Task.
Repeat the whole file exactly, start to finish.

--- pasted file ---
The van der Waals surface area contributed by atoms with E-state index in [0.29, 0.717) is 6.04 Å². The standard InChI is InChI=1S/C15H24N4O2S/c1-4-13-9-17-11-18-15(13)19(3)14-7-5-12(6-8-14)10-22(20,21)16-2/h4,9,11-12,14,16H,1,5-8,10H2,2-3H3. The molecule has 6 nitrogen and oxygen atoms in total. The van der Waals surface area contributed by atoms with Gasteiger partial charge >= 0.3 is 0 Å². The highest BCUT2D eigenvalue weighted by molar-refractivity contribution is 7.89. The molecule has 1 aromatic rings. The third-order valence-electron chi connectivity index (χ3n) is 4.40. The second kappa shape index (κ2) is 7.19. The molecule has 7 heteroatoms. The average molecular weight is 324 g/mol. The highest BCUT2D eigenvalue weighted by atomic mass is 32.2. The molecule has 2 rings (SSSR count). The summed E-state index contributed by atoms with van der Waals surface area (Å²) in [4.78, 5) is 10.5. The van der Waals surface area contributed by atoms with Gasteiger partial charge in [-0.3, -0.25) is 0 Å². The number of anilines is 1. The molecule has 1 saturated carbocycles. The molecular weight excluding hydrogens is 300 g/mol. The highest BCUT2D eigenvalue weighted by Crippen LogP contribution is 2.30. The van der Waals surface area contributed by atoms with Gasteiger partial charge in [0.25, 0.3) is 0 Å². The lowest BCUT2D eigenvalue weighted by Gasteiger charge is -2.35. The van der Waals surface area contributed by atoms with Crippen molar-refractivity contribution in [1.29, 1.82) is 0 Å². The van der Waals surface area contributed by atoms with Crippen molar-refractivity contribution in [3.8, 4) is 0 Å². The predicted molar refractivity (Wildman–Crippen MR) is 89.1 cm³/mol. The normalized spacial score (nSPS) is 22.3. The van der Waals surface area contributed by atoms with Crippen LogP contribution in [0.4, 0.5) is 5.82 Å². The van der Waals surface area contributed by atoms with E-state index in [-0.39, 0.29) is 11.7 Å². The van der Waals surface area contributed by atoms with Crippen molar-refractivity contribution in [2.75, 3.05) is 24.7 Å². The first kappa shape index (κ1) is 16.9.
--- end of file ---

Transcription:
The van der Waals surface area contributed by atoms with E-state index in [0.29, 0.717) is 6.04 Å². The standard InChI is InChI=1S/C15H24N4O2S/c1-4-13-9-17-11-18-15(13)19(3)14-7-5-12(6-8-14)10-22(20,21)16-2/h4,9,11-12,14,16H,1,5-8,10H2,2-3H3. The molecule has 6 nitrogen and oxygen atoms in total. The van der Waals surface area contributed by atoms with Gasteiger partial charge >= 0.3 is 0 Å². The highest BCUT2D eigenvalue weighted by molar-refractivity contribution is 7.89. The molecule has 1 aromatic rings. The third-order valence-electron chi connectivity index (χ3n) is 4.40. The second kappa shape index (κ2) is 7.19. The molecule has 7 heteroatoms. The average molecular weight is 324 g/mol. The highest BCUT2D eigenvalue weighted by atomic mass is 32.2. The molecule has 2 rings (SSSR count). The summed E-state index contributed by atoms with van der Waals surface area (Å²) in [4.78, 5) is 10.5. The van der Waals surface area contributed by atoms with Gasteiger partial charge in [-0.3, -0.25) is 0 Å². The number of anilines is 1. The molecule has 1 saturated carbocycles. The molecular weight excluding hydrogens is 300 g/mol. The highest BCUT2D eigenvalue weighted by Crippen LogP contribution is 2.30. The van der Waals surface area contributed by atoms with Gasteiger partial charge in [0.25, 0.3) is 0 Å². The lowest BCUT2D eigenvalue weighted by Gasteiger charge is -2.35. The van der Waals surface area contributed by atoms with Crippen molar-refractivity contribution in [1.29, 1.82) is 0 Å². The van der Waals surface area contributed by atoms with Crippen molar-refractivity contribution in [3.8, 4) is 0 Å². The predicted molar refractivity (Wildman–Crippen MR) is 89.1 cm³/mol. The normalized spacial score (nSPS) is 22.3. The van der Waals surface area contributed by atoms with Crippen LogP contribution in [0.4, 0.5) is 5.82 Å². The van der Waals surface area contributed by atoms with E-state index in [-0.39, 0.29) is 11.7 Å². The van der Waals surface area contributed by atoms with Crippen molar-refractivity contribution in [2.75, 3.05) is 24.7 Å². The first kappa shape index (κ1) is 16.9.